Banks should have a management information system for measuring, monitoring, controlling and reporting interest rate exposures. Banks should have interest rate risk management systems that assess the effects of rate changes on both the earnings and economic value. These measurement systems should be able to utilize generally accepted financial concepts and risk management.
Techniques to assess all interest risk associated with a bank’s assets, liabilities, and off-balance sheet positions. Some of the techniques for measuring a bank’s interest risk exposure are GAP analysis, duration, and simulation. Possible stress tests can be undertaken to examine the effects of changes in the interest rate, changes in the slope of the yield curve, changes in the volatility of the market rates, etc. Banks should consider the “worse case” scenarios and ensure that appropriate contingency plans are available to tackle these situations.
Banks must establish and enforce a system of interest rate risk limits and risk taking guidelines that can achieve the goal of keeping the risk exposure within some self-imposed parameters over a range of possible changes in interest rates. An appropriate limit system enables the control and monitoring of interest rate risk against predetermined tolerance factors. Any violation of limits should be made known to senior management for appropriate action.
Interest rate reports for the board should include summaries of the bank’s aggregate exposures, compliance with policies and limits, results of stress tests, summaries of reviews of interest rate risk policies and procedures, and findings of internal and external auditors. Interest rate risk reports should be in details to enable senior management to assess the sensitivity of the institution to changes in the market conditions and other risk factors.
Banks should have adequate system of internal controls to ensure the integrity of their interest rate risk management process and to promote effective and efficient operations, reliable financial and regulatory reporting, and compliance with relevant laws, regulations, and institutional policies. An effective system of internal control for interest rate risk includes an adequate Process for identify and evaluating risk and having sufficient information systems to support these. The system would also establish policies and procedures and their adherence are continually reviewed. These periodic reviews would cover not only the quantity of interest rate risk, but also the quality of interest rate risk management. Care should be taken that there is adequate separation of duties of risk measurement, monitoring and control functions
3.5.3. Liquidity Risk Management
As banks deal with other people’s money that can be withdrawn, managing liquidity is one of the most important functions of the bank. The senior management and the board of directors should make sure that the bank’s priorities and objectives for liquidity management are clear. Senior management should ensure that liquidity risk is effectively managed by establishing appropriate policies and procedures. A bank must have adequate information system to measure, monitor, control and report liquidity risk. Regular reports on liquidity should be provided to the board of directors and senior management. These reports should include, among others, the liquidity positions over particular time horizons.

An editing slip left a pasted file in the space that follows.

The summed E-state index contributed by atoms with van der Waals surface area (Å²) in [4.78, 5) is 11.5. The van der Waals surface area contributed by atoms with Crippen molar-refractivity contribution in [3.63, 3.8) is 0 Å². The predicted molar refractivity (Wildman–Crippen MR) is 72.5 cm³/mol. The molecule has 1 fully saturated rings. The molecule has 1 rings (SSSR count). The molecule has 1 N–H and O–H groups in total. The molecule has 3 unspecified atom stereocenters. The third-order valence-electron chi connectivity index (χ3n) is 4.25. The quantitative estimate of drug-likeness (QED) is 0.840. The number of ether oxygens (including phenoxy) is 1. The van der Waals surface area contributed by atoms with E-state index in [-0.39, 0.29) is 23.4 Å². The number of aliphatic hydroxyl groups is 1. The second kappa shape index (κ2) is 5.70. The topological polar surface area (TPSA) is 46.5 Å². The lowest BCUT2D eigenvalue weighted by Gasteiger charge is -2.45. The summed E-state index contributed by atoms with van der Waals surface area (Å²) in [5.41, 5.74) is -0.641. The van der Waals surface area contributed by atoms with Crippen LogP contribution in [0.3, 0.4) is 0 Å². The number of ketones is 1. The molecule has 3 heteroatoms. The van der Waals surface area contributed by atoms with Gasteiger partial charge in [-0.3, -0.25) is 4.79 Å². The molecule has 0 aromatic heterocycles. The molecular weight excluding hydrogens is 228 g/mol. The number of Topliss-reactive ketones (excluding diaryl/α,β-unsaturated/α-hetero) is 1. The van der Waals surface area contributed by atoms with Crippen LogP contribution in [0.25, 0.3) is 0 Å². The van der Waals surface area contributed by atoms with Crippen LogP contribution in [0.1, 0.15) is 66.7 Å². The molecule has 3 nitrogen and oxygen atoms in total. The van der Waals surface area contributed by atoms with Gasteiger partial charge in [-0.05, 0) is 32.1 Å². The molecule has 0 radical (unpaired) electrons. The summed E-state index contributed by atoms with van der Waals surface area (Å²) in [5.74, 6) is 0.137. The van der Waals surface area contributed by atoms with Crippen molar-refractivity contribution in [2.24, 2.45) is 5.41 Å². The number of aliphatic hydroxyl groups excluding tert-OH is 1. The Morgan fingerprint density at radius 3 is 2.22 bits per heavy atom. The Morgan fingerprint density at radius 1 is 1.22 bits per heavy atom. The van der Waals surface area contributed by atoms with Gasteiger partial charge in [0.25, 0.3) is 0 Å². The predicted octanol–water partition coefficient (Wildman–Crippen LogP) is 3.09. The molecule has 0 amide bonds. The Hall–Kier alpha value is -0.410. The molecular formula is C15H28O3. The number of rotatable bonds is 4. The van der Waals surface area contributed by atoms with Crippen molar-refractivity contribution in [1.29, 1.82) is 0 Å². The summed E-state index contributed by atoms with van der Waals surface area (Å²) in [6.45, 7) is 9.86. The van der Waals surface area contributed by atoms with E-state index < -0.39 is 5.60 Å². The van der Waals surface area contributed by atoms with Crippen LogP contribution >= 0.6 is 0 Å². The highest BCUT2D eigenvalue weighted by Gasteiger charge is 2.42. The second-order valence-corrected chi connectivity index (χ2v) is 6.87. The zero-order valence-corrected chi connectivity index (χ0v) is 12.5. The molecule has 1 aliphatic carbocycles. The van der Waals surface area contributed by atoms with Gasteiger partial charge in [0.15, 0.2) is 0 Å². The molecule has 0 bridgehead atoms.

The essence of liquidity management problem arises from the fact that there is a trade-off between liquidity and profitability and mismatch between demand and supply of liquid assets. While the bank has no control over the sources of funds (deposits), it can control the use of funds. As such, a bank’s liquidity position is given priority in allocating funds. Given the opportunity cost of liquid funds, banks should make all profitable investments after having sufficient liquidity. Most banks now keep protective reserves on top of planned reserves. While the planned reserves are derived from either regulatory requirements or forecasts, the amount of the protective reserve depends on the management’s attitude towards liquidity risk.
Liquidity management decisions have to be undertaken by considering all service areas and departments of the bank. Liquidity manager must keep track and coordinate the activities of all departments that raise and use funds in the bank. Decisions regarding the banks liquidity needs must be analyzed continuously to avoid both liquidity surplus and deficit. In particular, the liquidity manager should know in advance when large transactions (credit, deposits, and withdrawals) would take place to plan effectively for resulting liquidity surpluses or deficits.
A bank should establish a process of measuring and monitoring net funding requirements by assessing the bank’s cash inflows and outflows. The bank’s off-balance sheet commitments should also be considered. It is also important to assess the future funding needs of the bank. An important element of liquidity risk management is to estimate a bank’s liquidity needs. Several approaches have been developed to estimate the liquidity requirements of banks. These include the sources and uses of funds approach, the structure of funds approach, and the liquidity indicator approach. A maturity ladder is a useful device to compare cash inflows and outflows for different time periods.